By next week, the political landscape of this country will have changed forever
For millions, this week started like any other with the morning commute, the school run and the hustle and bustle of everyday life. But by next week, the political landscape of this country will have changed forever.
As this year’s election campaign draws to a close, it has been a pleasure to meet with thousands of decent folk across Northern Ireland, who took the time to tell me of their hopes and share their concerns. Like me, they see a ‘do nothing’ political class addicted to the perks of office. They see too, a self-serving political elite sitting in Europe, at Westminster, inside the regional parliaments and assemblies, and in local councils… many of whom have never done a hard day’s graft in their lives.
When they see the proposed John Lewis development at Sprucefield, they believe it incredulous how the Northern Ireland Executive can turn its back on 1,500 high quality jobs. They look around and see big business, big campaign groups and big landowners benefiting from big wind turbines… as energy users are hammered with big energy bills to pay for it all. They’re sick, sore and tired that their hard work is funding the celebrity lifestyle of bungling Brussels bureaucrats. And they are understandably angry, when there are resources to fund translation services for non-nationals and health tourists, but insufficient staff to resource our emergency departments.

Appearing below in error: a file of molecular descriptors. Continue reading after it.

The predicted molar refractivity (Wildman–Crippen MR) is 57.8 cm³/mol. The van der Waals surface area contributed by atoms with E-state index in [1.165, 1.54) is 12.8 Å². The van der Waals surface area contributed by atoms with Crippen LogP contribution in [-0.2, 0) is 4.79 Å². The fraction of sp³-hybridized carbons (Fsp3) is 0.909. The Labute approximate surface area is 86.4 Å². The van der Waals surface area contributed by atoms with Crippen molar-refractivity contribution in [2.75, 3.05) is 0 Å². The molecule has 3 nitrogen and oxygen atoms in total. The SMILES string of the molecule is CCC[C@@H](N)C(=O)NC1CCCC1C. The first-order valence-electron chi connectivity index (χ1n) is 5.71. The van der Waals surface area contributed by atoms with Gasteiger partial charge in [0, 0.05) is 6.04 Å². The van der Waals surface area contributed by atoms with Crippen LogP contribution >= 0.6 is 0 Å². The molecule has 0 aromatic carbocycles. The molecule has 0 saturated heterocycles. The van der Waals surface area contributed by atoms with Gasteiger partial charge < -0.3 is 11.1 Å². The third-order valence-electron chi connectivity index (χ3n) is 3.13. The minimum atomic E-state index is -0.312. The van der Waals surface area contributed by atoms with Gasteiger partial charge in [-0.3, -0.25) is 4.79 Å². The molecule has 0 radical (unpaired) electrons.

Such concerns are very real and very valid – they are shared by many. They transcend the age-old barriers of class, religion and community background. Other parties sometimes talk about delivering classless politics, free of sectarianism. But as a non-sectarian, pro-Union, national party with almost 40,000 members, UKIP is the only party capable of delivering.
Right now, we’re doing rather well across Northern Ireland. We’re on a roll. We’re setting the political agenda on issues as diverse as immigration and how best to alleviate fuel poverty. During the next week, UKIP will stun the political establishment not just in Brussels and in Westminster, but at Stormont and in local councils across Northern Ireland too.